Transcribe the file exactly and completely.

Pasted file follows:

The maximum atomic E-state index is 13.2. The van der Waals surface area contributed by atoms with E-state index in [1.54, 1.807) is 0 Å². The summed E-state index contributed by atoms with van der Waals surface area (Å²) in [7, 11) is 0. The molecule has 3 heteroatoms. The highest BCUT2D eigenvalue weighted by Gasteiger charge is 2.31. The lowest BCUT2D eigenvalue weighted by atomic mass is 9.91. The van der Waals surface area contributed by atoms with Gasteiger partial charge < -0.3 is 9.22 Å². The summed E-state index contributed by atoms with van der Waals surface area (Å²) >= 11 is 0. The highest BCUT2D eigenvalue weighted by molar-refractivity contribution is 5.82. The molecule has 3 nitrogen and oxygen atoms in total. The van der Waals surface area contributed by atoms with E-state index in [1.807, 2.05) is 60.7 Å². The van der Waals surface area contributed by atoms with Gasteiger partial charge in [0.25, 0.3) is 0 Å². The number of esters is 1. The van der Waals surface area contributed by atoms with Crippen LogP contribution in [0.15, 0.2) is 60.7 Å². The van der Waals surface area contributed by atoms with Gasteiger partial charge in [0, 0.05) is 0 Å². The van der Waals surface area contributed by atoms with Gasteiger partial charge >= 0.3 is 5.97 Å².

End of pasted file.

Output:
The maximum atomic E-state index is 13.2. The van der Waals surface area contributed by atoms with E-state index in [1.54, 1.807) is 0 Å². The summed E-state index contributed by atoms with van der Waals surface area (Å²) in [7, 11) is 0. The molecule has 3 heteroatoms. The highest BCUT2D eigenvalue weighted by Gasteiger charge is 2.31. The lowest BCUT2D eigenvalue weighted by atomic mass is 9.91. The van der Waals surface area contributed by atoms with Gasteiger partial charge < -0.3 is 9.22 Å². The summed E-state index contributed by atoms with van der Waals surface area (Å²) >= 11 is 0. The highest BCUT2D eigenvalue weighted by molar-refractivity contribution is 5.82. The molecule has 3 nitrogen and oxygen atoms in total. The van der Waals surface area contributed by atoms with E-state index in [1.807, 2.05) is 60.7 Å². The van der Waals surface area contributed by atoms with Gasteiger partial charge in [0.25, 0.3) is 0 Å². The number of esters is 1. The van der Waals surface area contributed by atoms with Crippen LogP contribution in [0.15, 0.2) is 60.7 Å². The van der Waals surface area contributed by atoms with Gasteiger partial charge in [0, 0.05) is 0 Å². The van der Waals surface area contributed by atoms with Gasteiger partial charge >= 0.3 is 5.97 Å².